The head of a giant wolf thought to have been frozen for more than 40,000 years has been pulled from permafrost in remote Siberia.
Palaeontologists have revealed images of a head of an ancient species of Pleistocene wolf, thought to have been remarkably preserved since the last Ice Age.
Measuring 40 centimetres in length, the wolf head was discovered last year by a local resident hunting for mammoth tusks near the shores of the Tirekhtyakh River in the Russian Republic of Sakha.
A modern wolf’s head measures 23 to 28 cm.
The discovery was made public at the Miraikan National Museum of Emerging Science and Innovation in Tokyo, Japan during the grand opening of its mammoth exhibit.
Large ancient wolves, including the dire wolf made famous by the HBO series Game of Thrones, existed during this period, hunting large game, such as bison, camels, and horses.
“This is a unique discovery of the first ever remains of a fully grown Pleistocene wolf with its tissue preserved,” palaeontologist Albert Protopopov from the Republic of Sakha Academy of Sciences told The Siberian Times.
“We will be comparing it to modern-day wolves to understand how the species has evolved and to reconstruct its appearance,” Mr Protopopov said.
The fully grown Pleistocene wolf was thought to have been around two to four years old when it died.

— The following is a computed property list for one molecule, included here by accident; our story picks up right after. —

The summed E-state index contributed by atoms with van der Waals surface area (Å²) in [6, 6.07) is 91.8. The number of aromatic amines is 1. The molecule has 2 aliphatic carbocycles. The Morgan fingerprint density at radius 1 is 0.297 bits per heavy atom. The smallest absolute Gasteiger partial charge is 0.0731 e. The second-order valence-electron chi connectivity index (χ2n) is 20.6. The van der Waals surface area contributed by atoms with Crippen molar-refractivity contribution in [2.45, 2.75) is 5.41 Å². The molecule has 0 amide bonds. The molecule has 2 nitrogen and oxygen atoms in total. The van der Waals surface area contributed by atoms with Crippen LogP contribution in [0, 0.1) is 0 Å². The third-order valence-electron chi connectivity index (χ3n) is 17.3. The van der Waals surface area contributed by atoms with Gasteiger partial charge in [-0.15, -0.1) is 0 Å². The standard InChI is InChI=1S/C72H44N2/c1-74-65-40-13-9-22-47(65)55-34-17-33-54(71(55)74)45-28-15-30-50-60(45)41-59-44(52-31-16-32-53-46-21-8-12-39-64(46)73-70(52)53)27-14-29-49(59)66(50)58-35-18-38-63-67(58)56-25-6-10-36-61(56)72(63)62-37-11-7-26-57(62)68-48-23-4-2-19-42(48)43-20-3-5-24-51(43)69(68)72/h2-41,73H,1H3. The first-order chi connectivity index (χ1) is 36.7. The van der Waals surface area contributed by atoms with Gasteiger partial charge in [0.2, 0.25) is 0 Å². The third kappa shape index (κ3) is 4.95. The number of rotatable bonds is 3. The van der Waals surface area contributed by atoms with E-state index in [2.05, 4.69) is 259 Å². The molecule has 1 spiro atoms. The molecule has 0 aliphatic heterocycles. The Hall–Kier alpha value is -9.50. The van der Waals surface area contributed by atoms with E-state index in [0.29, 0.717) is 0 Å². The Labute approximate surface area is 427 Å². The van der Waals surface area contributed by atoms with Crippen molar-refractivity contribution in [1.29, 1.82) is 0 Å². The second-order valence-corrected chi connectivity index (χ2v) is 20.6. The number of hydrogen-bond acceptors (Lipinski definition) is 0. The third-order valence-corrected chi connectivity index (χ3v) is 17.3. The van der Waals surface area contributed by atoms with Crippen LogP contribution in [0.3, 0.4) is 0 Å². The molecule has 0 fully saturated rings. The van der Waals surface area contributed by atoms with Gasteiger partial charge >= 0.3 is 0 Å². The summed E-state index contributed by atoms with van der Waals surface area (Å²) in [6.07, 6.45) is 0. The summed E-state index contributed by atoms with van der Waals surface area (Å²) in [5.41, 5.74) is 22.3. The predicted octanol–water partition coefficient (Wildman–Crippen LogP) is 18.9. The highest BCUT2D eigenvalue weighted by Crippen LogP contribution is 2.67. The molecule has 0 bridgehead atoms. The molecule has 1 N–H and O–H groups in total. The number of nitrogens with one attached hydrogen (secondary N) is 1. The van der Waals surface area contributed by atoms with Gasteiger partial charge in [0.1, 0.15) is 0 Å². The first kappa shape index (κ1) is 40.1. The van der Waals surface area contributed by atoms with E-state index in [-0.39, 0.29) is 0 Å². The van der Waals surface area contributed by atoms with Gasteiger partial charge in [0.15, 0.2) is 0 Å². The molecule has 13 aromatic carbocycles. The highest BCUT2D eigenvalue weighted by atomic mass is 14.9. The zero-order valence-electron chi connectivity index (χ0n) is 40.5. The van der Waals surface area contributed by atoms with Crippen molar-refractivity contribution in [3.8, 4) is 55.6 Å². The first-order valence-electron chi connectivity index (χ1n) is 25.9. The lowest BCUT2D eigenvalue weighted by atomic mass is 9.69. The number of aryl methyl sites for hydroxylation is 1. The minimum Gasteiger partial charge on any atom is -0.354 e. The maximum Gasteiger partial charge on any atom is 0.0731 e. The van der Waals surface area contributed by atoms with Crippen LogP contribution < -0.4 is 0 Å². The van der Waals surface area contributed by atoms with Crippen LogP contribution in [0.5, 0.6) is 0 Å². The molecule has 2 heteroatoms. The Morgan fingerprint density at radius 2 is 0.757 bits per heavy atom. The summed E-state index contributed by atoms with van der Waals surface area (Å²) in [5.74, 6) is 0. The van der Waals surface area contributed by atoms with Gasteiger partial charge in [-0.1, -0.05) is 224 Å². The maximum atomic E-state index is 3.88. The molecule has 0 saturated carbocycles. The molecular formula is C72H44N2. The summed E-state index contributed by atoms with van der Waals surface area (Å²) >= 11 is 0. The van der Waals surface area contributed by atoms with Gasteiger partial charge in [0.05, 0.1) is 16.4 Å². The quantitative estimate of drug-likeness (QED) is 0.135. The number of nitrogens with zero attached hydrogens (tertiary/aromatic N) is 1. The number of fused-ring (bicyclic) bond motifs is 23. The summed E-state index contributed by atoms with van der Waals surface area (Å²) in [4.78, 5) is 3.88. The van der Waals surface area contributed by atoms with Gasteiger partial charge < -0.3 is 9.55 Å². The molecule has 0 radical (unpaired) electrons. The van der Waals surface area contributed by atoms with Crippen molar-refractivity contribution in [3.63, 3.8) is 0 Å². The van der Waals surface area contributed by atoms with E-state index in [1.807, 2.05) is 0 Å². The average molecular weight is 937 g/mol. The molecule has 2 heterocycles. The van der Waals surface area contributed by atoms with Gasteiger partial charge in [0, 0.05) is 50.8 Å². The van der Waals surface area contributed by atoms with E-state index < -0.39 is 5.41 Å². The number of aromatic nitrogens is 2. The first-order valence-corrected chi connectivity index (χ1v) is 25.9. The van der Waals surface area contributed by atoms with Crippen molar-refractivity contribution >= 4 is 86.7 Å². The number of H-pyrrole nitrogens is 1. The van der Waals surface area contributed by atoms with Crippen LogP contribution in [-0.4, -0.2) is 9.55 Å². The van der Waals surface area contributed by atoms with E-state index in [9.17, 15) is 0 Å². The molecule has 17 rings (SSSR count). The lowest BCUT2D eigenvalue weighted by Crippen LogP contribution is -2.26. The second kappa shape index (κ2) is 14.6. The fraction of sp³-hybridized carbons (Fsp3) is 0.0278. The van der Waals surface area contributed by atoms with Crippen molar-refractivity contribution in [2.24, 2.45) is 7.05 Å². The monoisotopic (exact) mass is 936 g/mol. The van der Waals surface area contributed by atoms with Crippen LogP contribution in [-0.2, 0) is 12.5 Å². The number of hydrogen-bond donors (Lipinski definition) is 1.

Images of the wolf taken by Mr Protopopov show clumps of thick fur on its head, an immaculate snout, and a massive set of fangs.
The larger species of wolf are thought to have become extinct between 20,000 and 10,000 years ago as the Earth’s climate warmed.
Mr Protopopov told CNN that as the planet warms further, the region is likely to yield more remains.
“The number of discoveries is growing because of the thaw of the permafrost,” he said.
The Swedish Museum of Natural History will attempt to extract DNA from the latest wolf specimen, the Siberian Times reported.
The find follows the discovery of a number of ancient cave lion cubs in the same region in 2015 and 2017.
Mr Protopopov said he will join scientists from Sweden and Japan in analysing the wolf’s DNA and using tomographic techniques to non-invasively see inside its skull.